Three questions for better immigration debates
Posted on 17 July 2014
This blog post is the long version of an op-ed published by The Spectator on July 14th, 2014.
Politicians tend to get all the blame for immigration policies not working. But politicians are often doomed to fail on migration questions because there are deep-rooted problems with the way we all debate immigration and with what we expect of immigration policy.
In the UK, immigration is guaranteed to be a key focal point of public debate in the run-up to the general election next year. There is widespread agreement that Britain and many other high-income countries need ‘better’ immigration debates – but how can that be achieved? Over the past year I have been developing an online course on international labour migration for Oxford University which deals with this question.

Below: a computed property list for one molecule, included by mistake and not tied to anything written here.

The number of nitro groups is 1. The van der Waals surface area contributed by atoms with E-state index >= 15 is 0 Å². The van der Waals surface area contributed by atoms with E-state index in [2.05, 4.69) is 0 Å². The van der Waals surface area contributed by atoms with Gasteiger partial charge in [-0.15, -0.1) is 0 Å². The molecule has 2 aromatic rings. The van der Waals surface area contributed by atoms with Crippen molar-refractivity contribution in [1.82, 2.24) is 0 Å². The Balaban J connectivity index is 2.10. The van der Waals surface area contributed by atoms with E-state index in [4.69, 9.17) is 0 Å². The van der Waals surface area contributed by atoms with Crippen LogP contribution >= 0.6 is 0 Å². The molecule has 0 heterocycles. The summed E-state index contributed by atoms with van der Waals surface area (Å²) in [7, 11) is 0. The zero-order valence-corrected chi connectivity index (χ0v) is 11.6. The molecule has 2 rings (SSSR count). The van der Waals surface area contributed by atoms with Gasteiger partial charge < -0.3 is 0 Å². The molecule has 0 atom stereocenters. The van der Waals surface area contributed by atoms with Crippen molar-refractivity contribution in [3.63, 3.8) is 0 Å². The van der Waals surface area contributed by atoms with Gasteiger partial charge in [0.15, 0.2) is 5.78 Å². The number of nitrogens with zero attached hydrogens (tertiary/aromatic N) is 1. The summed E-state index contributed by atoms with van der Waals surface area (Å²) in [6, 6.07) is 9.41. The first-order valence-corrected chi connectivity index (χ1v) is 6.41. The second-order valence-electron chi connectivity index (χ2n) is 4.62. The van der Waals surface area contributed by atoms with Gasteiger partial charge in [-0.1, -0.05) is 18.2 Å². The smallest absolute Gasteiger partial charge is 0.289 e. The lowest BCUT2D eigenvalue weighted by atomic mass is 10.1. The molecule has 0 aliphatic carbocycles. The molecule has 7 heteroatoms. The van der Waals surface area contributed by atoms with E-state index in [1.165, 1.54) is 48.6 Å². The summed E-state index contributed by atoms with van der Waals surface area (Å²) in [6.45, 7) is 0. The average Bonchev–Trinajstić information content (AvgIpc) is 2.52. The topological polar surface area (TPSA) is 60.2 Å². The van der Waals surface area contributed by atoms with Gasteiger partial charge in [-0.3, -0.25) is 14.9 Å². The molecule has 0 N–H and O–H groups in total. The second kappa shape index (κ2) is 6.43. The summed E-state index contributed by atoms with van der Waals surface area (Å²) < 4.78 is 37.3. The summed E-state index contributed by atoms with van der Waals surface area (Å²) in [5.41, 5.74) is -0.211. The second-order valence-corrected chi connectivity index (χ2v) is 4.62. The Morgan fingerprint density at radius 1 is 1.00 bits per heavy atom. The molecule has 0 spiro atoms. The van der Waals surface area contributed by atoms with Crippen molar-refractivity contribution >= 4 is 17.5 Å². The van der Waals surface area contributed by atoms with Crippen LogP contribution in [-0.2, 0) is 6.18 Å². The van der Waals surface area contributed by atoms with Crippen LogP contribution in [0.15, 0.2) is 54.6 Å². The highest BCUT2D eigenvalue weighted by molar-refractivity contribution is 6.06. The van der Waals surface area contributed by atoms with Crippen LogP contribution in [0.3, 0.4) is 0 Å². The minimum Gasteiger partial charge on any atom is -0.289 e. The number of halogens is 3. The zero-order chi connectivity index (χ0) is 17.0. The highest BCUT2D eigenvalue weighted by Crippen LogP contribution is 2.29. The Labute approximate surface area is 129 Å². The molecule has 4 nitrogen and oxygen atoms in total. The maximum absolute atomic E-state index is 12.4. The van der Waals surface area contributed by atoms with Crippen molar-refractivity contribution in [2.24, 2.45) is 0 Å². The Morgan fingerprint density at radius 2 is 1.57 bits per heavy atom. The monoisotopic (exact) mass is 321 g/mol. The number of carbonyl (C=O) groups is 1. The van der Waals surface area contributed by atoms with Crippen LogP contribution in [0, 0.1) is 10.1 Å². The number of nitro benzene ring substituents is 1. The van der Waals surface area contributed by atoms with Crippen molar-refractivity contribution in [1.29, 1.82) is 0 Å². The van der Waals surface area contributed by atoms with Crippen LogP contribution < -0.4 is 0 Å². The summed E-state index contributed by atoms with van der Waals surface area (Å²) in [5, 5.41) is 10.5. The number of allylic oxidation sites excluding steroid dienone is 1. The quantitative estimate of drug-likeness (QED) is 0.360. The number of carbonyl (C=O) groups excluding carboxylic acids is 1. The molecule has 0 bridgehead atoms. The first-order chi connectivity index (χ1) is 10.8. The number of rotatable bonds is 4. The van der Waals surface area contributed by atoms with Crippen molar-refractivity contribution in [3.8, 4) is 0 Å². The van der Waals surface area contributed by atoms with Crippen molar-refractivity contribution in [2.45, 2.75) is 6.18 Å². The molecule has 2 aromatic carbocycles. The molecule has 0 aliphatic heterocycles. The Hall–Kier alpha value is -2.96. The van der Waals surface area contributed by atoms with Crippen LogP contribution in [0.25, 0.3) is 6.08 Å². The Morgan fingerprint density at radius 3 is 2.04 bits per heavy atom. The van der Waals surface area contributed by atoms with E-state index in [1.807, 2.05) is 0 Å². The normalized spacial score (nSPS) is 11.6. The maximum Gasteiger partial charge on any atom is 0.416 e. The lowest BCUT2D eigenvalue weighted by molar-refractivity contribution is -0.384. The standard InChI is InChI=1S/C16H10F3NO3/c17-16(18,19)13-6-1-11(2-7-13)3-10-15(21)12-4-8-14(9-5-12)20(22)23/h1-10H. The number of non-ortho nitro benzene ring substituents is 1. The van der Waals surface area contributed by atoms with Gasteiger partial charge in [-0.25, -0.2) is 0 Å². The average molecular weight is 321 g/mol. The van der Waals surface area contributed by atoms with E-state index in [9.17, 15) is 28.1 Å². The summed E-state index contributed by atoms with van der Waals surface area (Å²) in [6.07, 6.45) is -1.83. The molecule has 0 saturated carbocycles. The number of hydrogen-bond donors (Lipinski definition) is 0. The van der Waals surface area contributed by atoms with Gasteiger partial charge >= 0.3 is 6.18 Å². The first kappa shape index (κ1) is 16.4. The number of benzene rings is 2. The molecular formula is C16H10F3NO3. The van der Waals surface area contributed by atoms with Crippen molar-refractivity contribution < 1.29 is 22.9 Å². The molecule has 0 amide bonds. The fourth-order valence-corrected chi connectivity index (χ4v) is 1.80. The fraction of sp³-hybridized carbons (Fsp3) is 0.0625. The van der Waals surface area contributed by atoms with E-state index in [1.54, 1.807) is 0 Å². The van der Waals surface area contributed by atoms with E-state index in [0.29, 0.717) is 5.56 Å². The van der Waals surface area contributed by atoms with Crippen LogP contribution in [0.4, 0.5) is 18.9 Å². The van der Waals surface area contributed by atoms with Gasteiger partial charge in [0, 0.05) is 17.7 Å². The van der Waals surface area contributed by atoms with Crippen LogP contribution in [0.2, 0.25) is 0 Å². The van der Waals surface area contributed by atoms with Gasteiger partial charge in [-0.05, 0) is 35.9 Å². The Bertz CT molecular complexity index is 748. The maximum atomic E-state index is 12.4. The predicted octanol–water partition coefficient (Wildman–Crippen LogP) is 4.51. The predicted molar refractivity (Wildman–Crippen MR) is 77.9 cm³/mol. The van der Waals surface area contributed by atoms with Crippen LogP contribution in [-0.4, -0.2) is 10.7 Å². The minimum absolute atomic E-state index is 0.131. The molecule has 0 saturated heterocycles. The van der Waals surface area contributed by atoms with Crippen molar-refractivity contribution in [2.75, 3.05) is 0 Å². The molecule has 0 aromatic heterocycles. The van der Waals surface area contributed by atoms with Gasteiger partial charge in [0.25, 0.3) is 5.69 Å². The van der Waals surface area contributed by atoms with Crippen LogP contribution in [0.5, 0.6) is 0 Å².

Debates about immigration around the world typically suffer from three fundamental problems that need to be addressed head on – and not just by politicians, also by journalists and any members of the public who want to participate in the debate: The first is an unrealistic understanding of the capacity of nation states to regulate immigration; the second, a refusal to acknowledge that immigration inevitably creates both winners and losers; and the third, a failure to make clear the ethical starting points of different arguments for and against migration.
Limits of nation states
A fundamental problem in many debates about immigration policy is a failure to appreciate the role and capacity of nation states to regulate the admission and rights of migrants. Two extreme positions are popular. Many people assume and expect that nation states should be in ‘complete control’ of immigration. This is the impression that we frequently get from looking at public opinion data and many media reports that deal with the public’s views on immigration policy.
At the other extreme, many people argue that because of the ‘unstoppable’ forces of globalisation and increasing interconnectedness between different countries, national borders are increasingly ‘beyond control’ for national policy-makers. The implication is that international migration is ‘inevitable’ and nation states’ policies can do little or nothing to change that. This suggests that the policy challenge is to manage the consequences of immigration rather than its scale and composition.